When the yield on 10-year Treasuries finished last week at 1.37 percent, a record closing low, Barron’s called it a Kübler-Ross rally.
Elizabeth Kübler-Ross was a Swiss psychiatrist whose research identified the five stages of grief: denial, anger, bargaining, depression, and acceptance. According to Barron’s, institutional money managers have reached the final stage of grief and accepted that bond yields may remain low for some time:
“Far from irrational exuberance, many institutional investors voice resignation (or worse) to the fact that they are forced to put money to work at record low yields – 1.366 percent for the benchmark 10-year Treasury note – since that’s better than nothing, which literally is what they earn on the estimated $11.7 trillion of global debt securities with negative yields.”
The Wall Street Journal attributed record low 10-year Treasury rates to investors’ concerns about the health of the global economy, as well as “expectations that central banks in Japan and Europe will take further steps to bolster their economies, doubling down on ultra-loose monetary policies that have already helped create a record amount of negative-yielding government bonds.”
U.S. stock markets closed near record highs last week after the June employment report showed far more jobs had been created than expected. Once again, this raised questions about whether stocks are pricey in the current environment.
Barron’s explained the equity risk premium, which is the potential return investing in the stock market provides over investing in a low risk option such as a Treasury bond, is 4.6 percentage points. That’s almost the highest it has been in the past 15 years (excluding the financial crisis and the European debt crisis). However, if earnings don’t meet expectations, stocks may prove to be more expensive than they appear.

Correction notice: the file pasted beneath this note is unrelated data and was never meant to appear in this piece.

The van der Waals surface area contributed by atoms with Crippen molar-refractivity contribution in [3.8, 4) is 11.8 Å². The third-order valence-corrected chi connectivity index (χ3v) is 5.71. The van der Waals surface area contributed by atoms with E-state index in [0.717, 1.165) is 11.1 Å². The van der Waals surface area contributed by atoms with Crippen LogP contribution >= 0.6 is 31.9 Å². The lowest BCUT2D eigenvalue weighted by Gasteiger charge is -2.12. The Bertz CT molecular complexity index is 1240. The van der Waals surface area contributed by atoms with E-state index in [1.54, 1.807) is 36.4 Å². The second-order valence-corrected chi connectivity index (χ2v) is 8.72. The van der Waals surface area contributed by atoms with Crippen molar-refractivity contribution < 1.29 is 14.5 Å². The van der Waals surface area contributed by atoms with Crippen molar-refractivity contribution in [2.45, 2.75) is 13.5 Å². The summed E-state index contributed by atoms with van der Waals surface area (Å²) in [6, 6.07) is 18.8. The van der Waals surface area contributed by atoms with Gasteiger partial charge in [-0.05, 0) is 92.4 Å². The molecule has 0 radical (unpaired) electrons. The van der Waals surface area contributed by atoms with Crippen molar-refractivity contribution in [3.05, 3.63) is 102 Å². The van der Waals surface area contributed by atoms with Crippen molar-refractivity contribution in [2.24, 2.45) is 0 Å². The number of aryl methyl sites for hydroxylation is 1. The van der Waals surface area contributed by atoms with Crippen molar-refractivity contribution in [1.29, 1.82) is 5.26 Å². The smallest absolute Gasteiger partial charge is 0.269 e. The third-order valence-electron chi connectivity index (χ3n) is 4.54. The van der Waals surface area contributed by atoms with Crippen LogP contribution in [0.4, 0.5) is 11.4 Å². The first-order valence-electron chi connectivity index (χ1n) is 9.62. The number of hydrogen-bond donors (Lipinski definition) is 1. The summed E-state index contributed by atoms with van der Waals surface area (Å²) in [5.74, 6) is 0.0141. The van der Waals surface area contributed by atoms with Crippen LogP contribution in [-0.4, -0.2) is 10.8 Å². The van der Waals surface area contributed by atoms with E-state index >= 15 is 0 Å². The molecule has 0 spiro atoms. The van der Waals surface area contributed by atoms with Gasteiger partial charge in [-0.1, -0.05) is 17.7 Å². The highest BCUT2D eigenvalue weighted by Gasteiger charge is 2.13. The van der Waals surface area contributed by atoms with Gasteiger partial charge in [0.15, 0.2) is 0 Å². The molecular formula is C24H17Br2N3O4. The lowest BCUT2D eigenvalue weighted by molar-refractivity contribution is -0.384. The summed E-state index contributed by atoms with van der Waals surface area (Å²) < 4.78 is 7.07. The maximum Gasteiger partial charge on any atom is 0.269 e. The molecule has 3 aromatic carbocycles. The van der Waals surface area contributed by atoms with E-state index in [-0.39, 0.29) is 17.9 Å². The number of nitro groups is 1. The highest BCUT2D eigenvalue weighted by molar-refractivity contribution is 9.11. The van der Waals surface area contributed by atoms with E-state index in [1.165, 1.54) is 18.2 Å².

|Data as of 7/8/16||1-Week||Y-T-D||1-Year||3-Year||5-Year||10-Year|
|Standard & Poor's 500 (Domestic Stocks)||1.3%||4.2%||4.1%||9.1%||9.7%||5.3%|
|Dow Jones Global ex-U.S.||-1.5||-3.2||-8.4||-0.9||-2.2||-0.5|
|10-year Treasury Note (Yield Only)||1.4||NA||2.2||2.7||3.0||5.1|
|Gold (per ounce)||1.1||27.5||16.9||3.1||-2.6||8.0|
|Bloomberg Commodity Index||-3.7||10.0||-11.7||-12.0||-11.7||-6.8|
|DJ Equity All REIT Total Return Index||1.1||15.4||22.0||13.8||11.9||7.4|
S&P 500, Dow Jones Global ex-US, Gold, Bloomberg Commodity Index returns exclude reinvested dividends (gold does not pay a dividend) and the three-, five-, and 10-year returns are annualized; the DJ Equity All REIT Total Return Index does include reinvested dividends and the three-, five-, and 10-year returns are annualized; and the 10-year Treasury Note is simply the yield at the close of the day on each of the historical time periods.
Sources: Yahoo! Finance, Barron’s, djindexes.com, London Bullion Market Association.
Past performance is no guarantee of future results. Indices are unmanaged and cannot be invested into directly. N/A means not applicable.
Canada, eh? If there were a beauty contest among nations, Canada would probably be crowned Miss Congeniality. The second largest country in the world – known for breathtaking temperatures (-40 degrees Fahrenheit), magnificent scenery, open spaces, and friendly natives – has captured the interest of both Brits and Americans during 2016.
Canada was the top theoretical relocation choice among Brits following the Brexit vote. According to Citylab.com, ‘move to Canada’ was one of the two most popular ‘move to…’ searches in British cities. The second was Scotland, which took first among folks living in Manchester, Birmingham, Leeds, Liverpool, and Bristol.
It’s interesting to note the top search among residents of Edinburgh and Glasgow in Scotland was ‘move to Gibraltar.’ CityLab.com opined:
“It seems unlikely that these major cities are genuinely thinking about squeezing onto a tiny rock, but Gibraltar has been on people’s minds, I suspect, because it was first to declare a referendum result (for Remain) early this morning and is now finding itself under high-profile pressure for power-sharing from Spain.”